What Is a Security Service Level Agreement?
A security service level agreement is a contract between a security provider and its customer. It helps a service provider set expectations to customers.3 min read
A security service level agreement is a contract between a security provider and its customer. The agreement helps a service provider set service expectations provided to customers, including the scope, nature, and quality of the service.
SLAs for Security Companies
Private security companies are nothing without their customers. Whether you're trying to expand your business or establish it, meeting customer expectations is crucial. When providing private security to any customer, you're essentially entering into a contract with them. As such, it's critical to ensure you're meeting and exceeding expectations.
The service level agreement (SLA) is the most effective way to ensure you conduct business in a way that satisfies the customer. For private security companies, the SLA helps provide better service and measure how successful those services are compared to other security companies.
With an SLA, your business and its service level performance are measured against key performance indicators, such as:
The SLA also sets the standard for the minimum level of service your clients can expect.
Although SLAs are more commonly used in IT companies, they benefit a variety of industries, including the food, health care, and security sectors. In most cases, private security companies use SLAs in various forms for a variety of industries for which they provide services, including airlines.
For instance, certain airports contract security with private security firms. Each firm may have a different role in airport security, such as passenger screening or baggage security. These roles and responsibilities are outlined in their SLAs.
Whether your company provides guard patrol or security devices, it's important to implement a strong SLA when conducting business.
Things to Consider When Establishing an SLA
Setting up an SLA requires a certain amount of flexibility. You must respond to changes as they crop up in your business while maintaining best business practices. An SLA can help centralize your business processes to maximize efficiency and prevent mishaps.
Other things to consider when creating an SLA include:
- Considering your industry's standards and comparing the level of security services you offer with those standards
- Discussing client expectations
- Considering the security team's capacity to deliver services
- Making the document official with a legal team
- Establishing an escalation procedure
- Measuring, analyzing, and refining the SLA as needed
Service level agreements are nothing new in the business world. They're often used in circumstances where a client contracts with a supplier for services or goods. Your company, however, must specify which services you're offering, when they'll be delivered, and at what level the customer can expect those services. Unless you and the customer adhere to the SLA, you run the risk of breaching contract, which can result in service cancellations, rebates, and reduced payments.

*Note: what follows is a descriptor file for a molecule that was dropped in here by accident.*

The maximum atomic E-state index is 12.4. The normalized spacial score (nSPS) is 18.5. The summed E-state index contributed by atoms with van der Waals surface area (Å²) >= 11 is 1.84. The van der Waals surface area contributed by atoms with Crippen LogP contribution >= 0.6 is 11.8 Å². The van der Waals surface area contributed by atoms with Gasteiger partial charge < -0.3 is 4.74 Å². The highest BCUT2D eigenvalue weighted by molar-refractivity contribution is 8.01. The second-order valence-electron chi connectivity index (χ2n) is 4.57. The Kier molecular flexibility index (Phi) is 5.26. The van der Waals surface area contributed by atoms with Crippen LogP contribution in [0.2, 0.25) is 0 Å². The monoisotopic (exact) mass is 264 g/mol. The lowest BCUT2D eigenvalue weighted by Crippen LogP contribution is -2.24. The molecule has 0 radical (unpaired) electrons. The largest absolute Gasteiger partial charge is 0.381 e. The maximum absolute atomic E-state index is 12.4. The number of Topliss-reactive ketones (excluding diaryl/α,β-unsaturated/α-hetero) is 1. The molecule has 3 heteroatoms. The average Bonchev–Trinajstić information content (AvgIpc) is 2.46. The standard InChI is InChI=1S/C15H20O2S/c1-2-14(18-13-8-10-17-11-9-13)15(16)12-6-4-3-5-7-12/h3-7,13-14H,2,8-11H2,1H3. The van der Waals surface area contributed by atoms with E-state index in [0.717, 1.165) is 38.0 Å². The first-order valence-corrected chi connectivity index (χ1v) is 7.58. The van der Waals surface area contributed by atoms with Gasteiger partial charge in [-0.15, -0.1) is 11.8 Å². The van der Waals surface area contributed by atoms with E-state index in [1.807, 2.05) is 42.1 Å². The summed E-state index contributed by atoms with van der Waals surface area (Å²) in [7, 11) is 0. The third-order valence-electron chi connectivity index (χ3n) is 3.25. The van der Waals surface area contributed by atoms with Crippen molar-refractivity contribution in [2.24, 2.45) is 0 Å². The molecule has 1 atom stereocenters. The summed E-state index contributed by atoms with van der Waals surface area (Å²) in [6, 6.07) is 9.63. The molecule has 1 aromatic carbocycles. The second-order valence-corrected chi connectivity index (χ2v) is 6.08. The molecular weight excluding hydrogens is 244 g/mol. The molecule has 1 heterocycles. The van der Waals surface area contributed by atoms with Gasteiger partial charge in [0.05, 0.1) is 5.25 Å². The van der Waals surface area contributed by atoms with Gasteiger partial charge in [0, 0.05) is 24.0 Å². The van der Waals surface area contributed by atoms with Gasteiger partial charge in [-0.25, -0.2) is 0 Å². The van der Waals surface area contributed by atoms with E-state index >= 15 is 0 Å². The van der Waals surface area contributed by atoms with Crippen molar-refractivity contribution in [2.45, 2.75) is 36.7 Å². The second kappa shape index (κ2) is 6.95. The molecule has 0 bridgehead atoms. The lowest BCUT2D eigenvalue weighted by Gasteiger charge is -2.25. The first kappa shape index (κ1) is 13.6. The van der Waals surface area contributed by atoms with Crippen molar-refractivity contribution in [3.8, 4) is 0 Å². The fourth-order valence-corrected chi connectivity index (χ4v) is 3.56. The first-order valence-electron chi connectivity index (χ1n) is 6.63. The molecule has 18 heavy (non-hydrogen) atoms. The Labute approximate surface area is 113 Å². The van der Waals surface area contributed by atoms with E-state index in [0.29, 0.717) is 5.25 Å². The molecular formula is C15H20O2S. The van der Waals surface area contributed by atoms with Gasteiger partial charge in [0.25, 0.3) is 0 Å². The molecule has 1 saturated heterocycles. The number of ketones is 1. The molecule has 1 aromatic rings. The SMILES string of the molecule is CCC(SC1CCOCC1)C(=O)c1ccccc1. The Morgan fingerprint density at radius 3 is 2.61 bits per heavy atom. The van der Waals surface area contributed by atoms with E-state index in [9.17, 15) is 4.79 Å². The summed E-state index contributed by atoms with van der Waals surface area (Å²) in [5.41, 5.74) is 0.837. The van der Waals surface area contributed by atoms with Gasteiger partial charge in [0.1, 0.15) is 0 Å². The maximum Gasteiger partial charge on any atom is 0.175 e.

Many companies include requirements that allow them to scan service provider networks for any signs of vulnerability. Scanning networks also allows you to check for quality control and change management expectations when needed. Allowing for this type of SLA provision makes sense on occasion and is something the customer may demand.
In some cases, however, your customer may be one of your company's own internal departments or business units. You can still utilize an SLA in the same manner with internal parties.
Applying a Security Service Level Agreement
In practical terms, you must set expectations in the SLA from the onset. Establish what is expected from both the service provider and the customer. You will also need to assign responsibilities and resources on your end, keeping in mind that your customer also has their own responsibilities to uphold.
At some point, you will want to measure the success of your SLA. The agreement itself provides a benchmark for measuring performance. Any failures in meeting expectations should result in disciplinary action against those responsible. By contrast, you should also provide performance bonuses or other perks to team members who exceed in their assigned tasks.
Finally, spend some time on budgeting. SLA failure isn't always avoidable, but it's the lack of resources and budgeting that can result in security mishaps and poor performance. You may want to include a section on your ROI for security investments, although adding this metric isn't required.
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